FIG. 6b is a front plan view of a first variation of the device of FIG. 6a.
FIG. 6c is a front plan view of a second variation of the device of FIG. 6a.
FIG. 7a is a front perspective view of a third device made in accordance with the present invention.
FIG. 7b is a side perspective view of the device of FIG. 7a.
FIG. 8 is a cross-sectional close-up view showing a means for affixing a ball to a rod in accordance with this invention.
FIG. 9 is a cross-sectional close-up view showing a means for affixing a specially reinforced ball to a rod in accordance with this invention.
FIG. 10 is a side plan view showing a rod wrapped with an adhesive tape as a safety precaution in the event of breakage.
FIG. 11 is a partial cross-sectional view of a rod encased in a sheath as a safety precaution in the event of breakage.
A first embodiment 10 of the invention, adapted for practicing all tennis strokes, is now described in detail with reference to FIGS. 1- 3. Device 10 is comprised of (i) a rod or tube 12 of flexible material, preferably nylon, curved gradually in the vicinity of its center 12a so as to form an approximate right angle, and (ii) a ball 14 affixed to one end thereof. The arms of the right angle formed by rod or tube 12 are designated for reference as arms 12b and 12c respectively. In this embodiment arms 12b and 12c are integral with curved portion 12c; i.e., rod or tube 12 is made from a single piece of material.
Arm 12b is used primarily for practicing the backhand stroke. A handle 16 is either integral to or affixed to the outer end of arm 12b to enable the user to hold the device 10 without it slipping or rotating in his hand. A preferred handle 16, shown in FIG. 1a, is a narrow, substantially rectangular member having grooves 17 adapted to receive the fingers of the user's hands. The plane of handle 16 is substantially co-planar with the plane of the arms 12b and 12c. Of course, other conventional handle or gripping means may also be used.
Arm 12c is held for practicing the forehand, service and most other strokes. It is knurled for gripping at its upper end 18 just beyond curved portion 12a of rod or tube 12, as shown in FIG. 1a. Ball 14 is affixed to the end 20 of arm 12 c in the manner described hereinbelow.
Since arm 12c has the ball 14 affixed thereto, it must have sufficient flexibility (i) to enable the ball to spring off the racquet as the stroke is made, and (ii) to absorb the force or shock of the stroke which would otherwise be transmitted to the user's arm holding the device 10. In order to increase the flexibility of arm 12c, it is preferred that it be tapered from the vicinity of knurled region 18 down to the end 20. The required diameter of arm 12b and curved portion 12a is a function of the strength and flexibility of the material from which rod or tube 12 is made. The diameter of curved portion 12a is particularly important in that this portion of rod or tube 12 must bear the stresses caused by the practice strokes, without having as much stress-relieving flexibility as is permissible for tapered arm 12c. The optimum diameter of rod or tube 12, up to region 18 where the taper begins, can readily be determined by persons skilled in the art. When nylon rods or tubes are used, the preferred diameters of arm 12b and curved portion 12a are in the range one-half to three-fourths inch, and the diameter of arm 12c at end 20 is about one-fourth inch.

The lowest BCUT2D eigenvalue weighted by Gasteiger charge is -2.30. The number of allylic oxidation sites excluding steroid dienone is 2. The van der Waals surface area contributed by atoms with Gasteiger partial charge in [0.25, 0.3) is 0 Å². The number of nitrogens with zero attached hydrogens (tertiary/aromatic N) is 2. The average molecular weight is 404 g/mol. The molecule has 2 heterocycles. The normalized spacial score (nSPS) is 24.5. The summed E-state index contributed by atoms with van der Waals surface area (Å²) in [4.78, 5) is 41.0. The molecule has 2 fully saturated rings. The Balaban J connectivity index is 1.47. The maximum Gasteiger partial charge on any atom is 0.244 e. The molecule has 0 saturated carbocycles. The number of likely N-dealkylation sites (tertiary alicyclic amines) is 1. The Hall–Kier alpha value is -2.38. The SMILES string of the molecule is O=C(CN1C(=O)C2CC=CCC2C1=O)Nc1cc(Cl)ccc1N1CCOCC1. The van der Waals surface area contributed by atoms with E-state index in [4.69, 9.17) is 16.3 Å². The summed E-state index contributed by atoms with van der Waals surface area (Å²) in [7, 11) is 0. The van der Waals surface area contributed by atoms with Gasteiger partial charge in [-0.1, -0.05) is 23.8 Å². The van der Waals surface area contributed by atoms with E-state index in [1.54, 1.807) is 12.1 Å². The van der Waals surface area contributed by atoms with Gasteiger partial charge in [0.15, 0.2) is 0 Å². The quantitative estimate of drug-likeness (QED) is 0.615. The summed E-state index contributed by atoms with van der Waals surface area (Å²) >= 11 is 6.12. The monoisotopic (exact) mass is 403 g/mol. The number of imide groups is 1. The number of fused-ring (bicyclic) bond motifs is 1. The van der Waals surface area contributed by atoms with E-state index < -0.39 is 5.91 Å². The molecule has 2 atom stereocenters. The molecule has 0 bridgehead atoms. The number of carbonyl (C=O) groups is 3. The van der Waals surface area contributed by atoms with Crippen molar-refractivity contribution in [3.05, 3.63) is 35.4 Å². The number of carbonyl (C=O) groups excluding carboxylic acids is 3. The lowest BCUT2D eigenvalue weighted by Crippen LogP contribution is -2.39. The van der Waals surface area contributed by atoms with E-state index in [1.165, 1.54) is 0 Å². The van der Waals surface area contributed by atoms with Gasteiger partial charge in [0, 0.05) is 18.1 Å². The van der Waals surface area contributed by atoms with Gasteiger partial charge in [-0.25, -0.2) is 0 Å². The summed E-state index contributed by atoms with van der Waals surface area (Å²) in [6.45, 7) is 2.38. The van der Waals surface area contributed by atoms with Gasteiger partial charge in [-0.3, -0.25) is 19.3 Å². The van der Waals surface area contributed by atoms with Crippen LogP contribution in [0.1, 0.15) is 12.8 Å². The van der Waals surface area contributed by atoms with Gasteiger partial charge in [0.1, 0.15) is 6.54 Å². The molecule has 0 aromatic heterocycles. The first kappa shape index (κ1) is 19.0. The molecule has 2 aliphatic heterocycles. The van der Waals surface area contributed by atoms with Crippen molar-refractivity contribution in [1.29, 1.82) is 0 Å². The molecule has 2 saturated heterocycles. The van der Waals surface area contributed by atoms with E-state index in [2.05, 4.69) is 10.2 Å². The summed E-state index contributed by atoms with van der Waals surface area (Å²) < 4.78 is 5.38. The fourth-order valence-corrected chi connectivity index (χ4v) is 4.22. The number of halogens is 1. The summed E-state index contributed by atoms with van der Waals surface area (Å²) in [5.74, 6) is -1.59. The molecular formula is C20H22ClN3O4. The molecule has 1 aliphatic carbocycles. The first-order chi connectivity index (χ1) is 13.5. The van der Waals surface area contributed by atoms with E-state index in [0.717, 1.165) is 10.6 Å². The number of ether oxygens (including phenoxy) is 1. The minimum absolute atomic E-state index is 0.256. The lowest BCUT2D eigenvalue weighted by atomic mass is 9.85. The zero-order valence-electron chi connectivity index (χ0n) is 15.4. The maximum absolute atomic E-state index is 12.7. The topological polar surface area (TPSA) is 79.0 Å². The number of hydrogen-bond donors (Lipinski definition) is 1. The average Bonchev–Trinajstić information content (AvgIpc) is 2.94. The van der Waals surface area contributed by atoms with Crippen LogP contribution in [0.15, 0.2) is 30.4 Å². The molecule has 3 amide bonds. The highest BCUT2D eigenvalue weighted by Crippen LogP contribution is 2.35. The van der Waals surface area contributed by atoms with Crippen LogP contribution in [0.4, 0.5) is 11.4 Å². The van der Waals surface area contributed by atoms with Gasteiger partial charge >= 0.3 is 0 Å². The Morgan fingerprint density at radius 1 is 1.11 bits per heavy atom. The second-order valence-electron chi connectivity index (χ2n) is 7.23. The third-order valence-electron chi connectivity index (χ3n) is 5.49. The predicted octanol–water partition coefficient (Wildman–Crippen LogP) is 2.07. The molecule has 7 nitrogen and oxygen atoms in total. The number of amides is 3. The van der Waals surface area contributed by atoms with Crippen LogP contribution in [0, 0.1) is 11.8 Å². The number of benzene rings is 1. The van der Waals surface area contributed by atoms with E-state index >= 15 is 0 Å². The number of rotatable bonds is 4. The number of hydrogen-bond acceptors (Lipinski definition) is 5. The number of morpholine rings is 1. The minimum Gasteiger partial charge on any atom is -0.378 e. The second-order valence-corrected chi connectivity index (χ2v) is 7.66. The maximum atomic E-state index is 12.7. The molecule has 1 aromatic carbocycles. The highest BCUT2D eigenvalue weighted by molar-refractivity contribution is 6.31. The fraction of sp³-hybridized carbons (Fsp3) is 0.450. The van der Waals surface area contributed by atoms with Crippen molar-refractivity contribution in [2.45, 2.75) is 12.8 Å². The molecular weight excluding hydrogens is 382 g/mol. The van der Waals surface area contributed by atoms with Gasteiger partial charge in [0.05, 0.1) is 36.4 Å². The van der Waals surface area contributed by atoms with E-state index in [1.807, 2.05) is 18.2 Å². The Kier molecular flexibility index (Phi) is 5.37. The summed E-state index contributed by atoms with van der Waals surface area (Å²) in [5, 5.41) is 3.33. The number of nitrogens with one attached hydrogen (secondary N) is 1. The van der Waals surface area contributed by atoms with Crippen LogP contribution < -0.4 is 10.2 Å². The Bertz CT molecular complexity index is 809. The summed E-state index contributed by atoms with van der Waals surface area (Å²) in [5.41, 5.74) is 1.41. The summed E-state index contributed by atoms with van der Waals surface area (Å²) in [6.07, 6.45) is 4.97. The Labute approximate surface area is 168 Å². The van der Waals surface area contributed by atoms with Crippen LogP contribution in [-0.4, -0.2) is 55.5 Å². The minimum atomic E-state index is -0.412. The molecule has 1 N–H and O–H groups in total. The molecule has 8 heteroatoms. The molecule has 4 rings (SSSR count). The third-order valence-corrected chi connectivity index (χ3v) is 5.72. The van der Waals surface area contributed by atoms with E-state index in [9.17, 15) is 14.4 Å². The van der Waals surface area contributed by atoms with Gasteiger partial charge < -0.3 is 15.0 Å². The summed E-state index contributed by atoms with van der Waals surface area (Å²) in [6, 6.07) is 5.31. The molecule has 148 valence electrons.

The length of arm 12b from end of handle 16 to the center of curved portion 12a is preferably about 20 inches, so as to accommodate a broad range of users of varying ages and sizes. The length of arm 12c from the center of curved portion 12a to the center of the ball 14 is preferably about 23 inches. This dimension is approximately the same as the distance from the end of the handle of a conventional tennis racquet to the center of its head. This choice of length enables the user, while gripping the device 10 at region 18 in one hand, to meet the ball 14 while stroking with the other hand.
A variation 10' of device 10 is shown in FIG. 1b. Like elements described with respect to device 10 are designated by the same numerical designation with respect to device 10' and are not described again. In device 10', arm 12c is not integral with curved portion 12a, but, rather, is a separate rod or tube joined to curved portion 12a. The preferred diameter of arm 12c is about one quarter inch. No taper of arm 12c is required, there being a discontinuity in the diameter of the device 10' at the juncture of arm 12c and curved portion 12a. Since the diameter of curved portion 12a is greater than that of arm 12c, one suitable means for joining them is to threadably screw arm 12c into curved portion 12a. Other suitable means for joining arm 12c to curved portion 12a, with sufficient strength to withstand the stresses of the practice strokes, can readily be determined by persons skilled in the art using known techniques and means.